Co-Creation Front & Center at Women Deliver 2023

In the weeks following Women Deliver 2023, I’ve had the opportunity to reflect upon the conference, its critical emerging themes and its diverse feminist priorities to which attendees and presenters alike contributed and committed. Women Deliver is one of the largest multi-sectoral convenings to advance gender equality, and the 2023 conference sought to enable inclusive and co-created spaces that fostered solidarity for sustainable solutions on gender equality. 

In keeping with this overarching goal, I was delighted to attend a virtual session that embodied the principle of cultivating co-created spaces: Catalyzing Collective Action Through Gender Transformative Nutrition. This event was jointly hosted by the Gender Transformative Framework for Nutrition Coalition (comprised of CARE Canada, World Vision Canada, Save the Children, Action Against Hunger Canada, Nutrition International- NI, HealthBridge and Bruyère Research Institute-BRI), the University of Toronto (thanks to funding from CanWaCH in collaboration with BRI & NI) and the Scaling Up Nutrition (SUN) Movement

Consistent with participatory action, panelists actively sought to engage the diverse group of attendees (from Canada, Nigeria, Kenya, United States, United Kingdom, Bangladesh and Netherlands) throughout the entire session, with a refreshing rotation of speakers and active audience participation. This event held significance for this particular group, as the framework that underpinned the session, the Gender Transformative Framework for Nutrition – GTFN), was a product of important conversations regarding undernutrition that began at Women Deliver 2019.

The session sought to explore and highlight the potential of the GTFN to tackle gender inequalities and improve nutrition outcomes by analyzing gender power dynamics and engaging in nutrition programs at national, subnational, and community levels. The power dynamics and challenges of the consultative and engagement process when using a co-creation approach was a key point of conversation, specifically in reference to the nutrition-gender programmatic nexus. Experiences from the progress of operationalizing the GTFN and its vision moving forward were also shared, with a focus on how to ensure a meaningful voice and decision-making role of participants and intended end-users from the start of the program and/or policy design and development.

Reflecting upon this exciting session, my top three takeaways are the following:

  1. Collective action is necessary for the promotion of systemic, sustainable solutions for improved nutrition and gender equality.

To effectively engage different voices at the community, subnational and national levels, collective action must be mandated. More specifically, we need collective action that brings voices to the forefront that have not traditionally been given a platform, including women, youth, and adolescents.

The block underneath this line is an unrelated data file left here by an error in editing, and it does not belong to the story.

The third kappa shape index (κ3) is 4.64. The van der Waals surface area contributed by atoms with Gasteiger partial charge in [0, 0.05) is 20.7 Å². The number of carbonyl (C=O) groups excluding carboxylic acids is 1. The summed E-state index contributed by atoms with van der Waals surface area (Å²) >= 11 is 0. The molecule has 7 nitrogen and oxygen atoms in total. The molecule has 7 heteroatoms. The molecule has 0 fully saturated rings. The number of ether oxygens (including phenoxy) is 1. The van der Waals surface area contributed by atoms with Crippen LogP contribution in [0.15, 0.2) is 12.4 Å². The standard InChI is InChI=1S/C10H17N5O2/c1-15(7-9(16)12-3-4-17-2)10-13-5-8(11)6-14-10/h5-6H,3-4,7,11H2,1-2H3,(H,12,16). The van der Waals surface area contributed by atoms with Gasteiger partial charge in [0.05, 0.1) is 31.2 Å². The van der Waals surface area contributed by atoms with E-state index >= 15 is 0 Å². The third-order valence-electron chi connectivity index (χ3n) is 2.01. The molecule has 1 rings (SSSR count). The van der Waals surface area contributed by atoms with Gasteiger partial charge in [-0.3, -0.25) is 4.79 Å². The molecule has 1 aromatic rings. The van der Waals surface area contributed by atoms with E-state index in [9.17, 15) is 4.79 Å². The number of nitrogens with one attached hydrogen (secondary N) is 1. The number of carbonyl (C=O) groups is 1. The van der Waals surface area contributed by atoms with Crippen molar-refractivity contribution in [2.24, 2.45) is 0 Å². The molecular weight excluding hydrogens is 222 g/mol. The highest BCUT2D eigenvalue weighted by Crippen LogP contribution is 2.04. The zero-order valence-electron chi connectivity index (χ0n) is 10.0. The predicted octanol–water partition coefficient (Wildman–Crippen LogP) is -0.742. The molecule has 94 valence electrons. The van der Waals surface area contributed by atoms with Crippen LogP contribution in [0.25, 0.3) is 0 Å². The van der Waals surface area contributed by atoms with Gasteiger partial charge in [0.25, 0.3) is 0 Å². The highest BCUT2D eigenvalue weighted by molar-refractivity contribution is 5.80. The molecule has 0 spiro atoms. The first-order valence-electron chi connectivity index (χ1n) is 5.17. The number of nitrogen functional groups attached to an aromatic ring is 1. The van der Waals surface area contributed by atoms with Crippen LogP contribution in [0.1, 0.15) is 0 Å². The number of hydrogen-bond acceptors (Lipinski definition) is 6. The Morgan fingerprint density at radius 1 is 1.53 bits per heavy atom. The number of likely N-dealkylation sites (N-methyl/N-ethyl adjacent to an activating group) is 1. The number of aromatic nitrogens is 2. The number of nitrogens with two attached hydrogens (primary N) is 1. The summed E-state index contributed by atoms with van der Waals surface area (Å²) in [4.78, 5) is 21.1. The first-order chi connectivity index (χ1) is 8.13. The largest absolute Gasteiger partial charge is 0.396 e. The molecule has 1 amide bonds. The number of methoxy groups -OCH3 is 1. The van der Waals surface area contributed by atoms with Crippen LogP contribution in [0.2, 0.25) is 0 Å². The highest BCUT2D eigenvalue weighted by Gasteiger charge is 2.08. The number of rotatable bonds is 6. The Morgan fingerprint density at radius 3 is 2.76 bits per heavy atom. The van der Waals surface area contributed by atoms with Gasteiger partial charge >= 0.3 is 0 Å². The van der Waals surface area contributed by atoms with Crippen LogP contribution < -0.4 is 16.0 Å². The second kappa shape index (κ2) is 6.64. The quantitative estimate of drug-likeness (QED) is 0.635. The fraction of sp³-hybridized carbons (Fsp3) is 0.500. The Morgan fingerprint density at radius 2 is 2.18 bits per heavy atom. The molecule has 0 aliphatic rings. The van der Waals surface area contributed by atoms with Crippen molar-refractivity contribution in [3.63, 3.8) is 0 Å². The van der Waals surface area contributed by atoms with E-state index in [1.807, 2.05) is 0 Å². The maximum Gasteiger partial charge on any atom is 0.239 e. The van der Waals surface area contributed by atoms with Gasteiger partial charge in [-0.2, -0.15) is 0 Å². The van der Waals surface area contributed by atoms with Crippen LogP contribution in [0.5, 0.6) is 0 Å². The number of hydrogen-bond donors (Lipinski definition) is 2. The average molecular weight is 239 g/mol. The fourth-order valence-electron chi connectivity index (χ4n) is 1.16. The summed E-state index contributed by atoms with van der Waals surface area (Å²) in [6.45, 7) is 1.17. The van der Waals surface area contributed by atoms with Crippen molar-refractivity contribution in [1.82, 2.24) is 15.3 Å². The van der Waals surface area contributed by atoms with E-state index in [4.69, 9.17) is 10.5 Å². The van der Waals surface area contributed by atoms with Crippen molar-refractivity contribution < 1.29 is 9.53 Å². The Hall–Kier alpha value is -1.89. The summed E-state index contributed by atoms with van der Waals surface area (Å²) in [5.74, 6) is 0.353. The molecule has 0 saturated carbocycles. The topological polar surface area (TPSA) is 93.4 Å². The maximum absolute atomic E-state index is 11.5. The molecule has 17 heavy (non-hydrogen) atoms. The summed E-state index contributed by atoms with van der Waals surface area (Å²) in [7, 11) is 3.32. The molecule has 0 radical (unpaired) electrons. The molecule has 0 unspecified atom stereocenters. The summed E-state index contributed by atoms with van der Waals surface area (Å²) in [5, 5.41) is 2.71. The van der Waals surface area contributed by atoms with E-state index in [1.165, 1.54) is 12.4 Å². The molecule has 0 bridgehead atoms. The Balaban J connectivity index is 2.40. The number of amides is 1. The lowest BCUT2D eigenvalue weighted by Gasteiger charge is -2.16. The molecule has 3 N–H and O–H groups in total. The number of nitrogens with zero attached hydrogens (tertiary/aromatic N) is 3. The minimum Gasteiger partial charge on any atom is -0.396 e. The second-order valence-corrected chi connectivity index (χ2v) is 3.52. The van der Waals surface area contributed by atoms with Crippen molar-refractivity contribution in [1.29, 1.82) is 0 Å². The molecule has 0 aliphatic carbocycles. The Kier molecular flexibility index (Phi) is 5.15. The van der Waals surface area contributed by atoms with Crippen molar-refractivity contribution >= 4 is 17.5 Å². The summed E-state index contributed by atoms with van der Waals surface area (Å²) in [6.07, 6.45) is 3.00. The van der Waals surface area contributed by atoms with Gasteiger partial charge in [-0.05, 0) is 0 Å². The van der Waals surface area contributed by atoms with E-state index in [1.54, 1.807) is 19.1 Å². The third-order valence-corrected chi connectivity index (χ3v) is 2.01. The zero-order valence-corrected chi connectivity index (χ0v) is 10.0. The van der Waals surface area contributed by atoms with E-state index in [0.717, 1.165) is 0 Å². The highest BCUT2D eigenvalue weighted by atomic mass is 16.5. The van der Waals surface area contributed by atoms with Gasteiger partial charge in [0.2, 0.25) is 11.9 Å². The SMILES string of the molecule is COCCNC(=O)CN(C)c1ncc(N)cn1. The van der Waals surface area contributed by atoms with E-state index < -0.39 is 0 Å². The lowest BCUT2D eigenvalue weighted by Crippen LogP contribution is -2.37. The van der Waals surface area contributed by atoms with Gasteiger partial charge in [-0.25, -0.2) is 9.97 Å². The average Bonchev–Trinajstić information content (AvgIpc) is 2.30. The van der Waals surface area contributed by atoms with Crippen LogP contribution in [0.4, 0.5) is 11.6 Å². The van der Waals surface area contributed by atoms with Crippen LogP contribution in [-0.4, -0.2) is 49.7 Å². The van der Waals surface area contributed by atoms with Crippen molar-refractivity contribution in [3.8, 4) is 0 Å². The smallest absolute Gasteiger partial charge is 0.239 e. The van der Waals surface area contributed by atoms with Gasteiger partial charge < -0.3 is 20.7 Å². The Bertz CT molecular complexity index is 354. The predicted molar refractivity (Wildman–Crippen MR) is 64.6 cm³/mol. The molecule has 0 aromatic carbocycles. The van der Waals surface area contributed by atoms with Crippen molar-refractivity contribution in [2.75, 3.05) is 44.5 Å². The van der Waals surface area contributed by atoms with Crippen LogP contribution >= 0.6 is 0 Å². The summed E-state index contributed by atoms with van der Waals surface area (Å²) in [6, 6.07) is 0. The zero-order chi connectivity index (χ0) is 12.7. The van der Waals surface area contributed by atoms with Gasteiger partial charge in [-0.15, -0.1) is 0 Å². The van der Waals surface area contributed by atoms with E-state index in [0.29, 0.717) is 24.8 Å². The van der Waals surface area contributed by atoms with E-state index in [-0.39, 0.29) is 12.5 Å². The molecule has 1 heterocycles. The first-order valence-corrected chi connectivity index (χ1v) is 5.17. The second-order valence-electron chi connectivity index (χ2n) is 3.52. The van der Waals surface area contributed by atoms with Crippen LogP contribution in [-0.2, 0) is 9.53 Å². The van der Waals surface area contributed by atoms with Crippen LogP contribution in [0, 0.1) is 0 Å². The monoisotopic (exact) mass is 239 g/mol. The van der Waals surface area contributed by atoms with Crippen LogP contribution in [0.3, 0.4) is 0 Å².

1. Gender transformative change requires multi-sectoral, multi-dimensional action. 

The core of the GTFN emphasizes the importance of agency, resources, and opportunity structure. While positioning women and girls at the center, we need to address issues of instrumentalization by engaging at household and community levels. We also need to include men and boys as key proponents of gender transformation. At broader societal levels, we cannot discount the importance of working with individuals who have notable influence and potential to assist in changing harmful gender norms, such as religious or traditional leaders. 

  1. Intentionality is required when creating space and reframing who leads.

When considering how we can make room for marginalized voices to be heard and contribute to the development of nutrition programming, policy, implementation, and monitoring, we need to reflect on underlying issues of decision-making power, control, and ownership. There is a need to create safe spaces to obtain contributions from non-traditional voices and we all must contribute to this effort. Those who hold power have a particular responsibility to bring marginalized voices to the table, to actively promote the transformation of underlying norms and perceptions, and to hold the sector accountable to this vital shift.  
Ultimately, this session highlighted the very real and practical need for tools and guidance for practitioners to address how nutrition, sex, gender equality, and empowerment interact to affect diverse communities across societal domains and their impact pathways. It was so encouraging to learn that there is a project team currently addressing this need in a co-created and participatory manner. If you are interested in engaging with this co-created, participatory project, more information can be found here.


August 17, 2023


By Jenna Hickey on behalf of the Gender Transformative Framework for Nutrition Coalition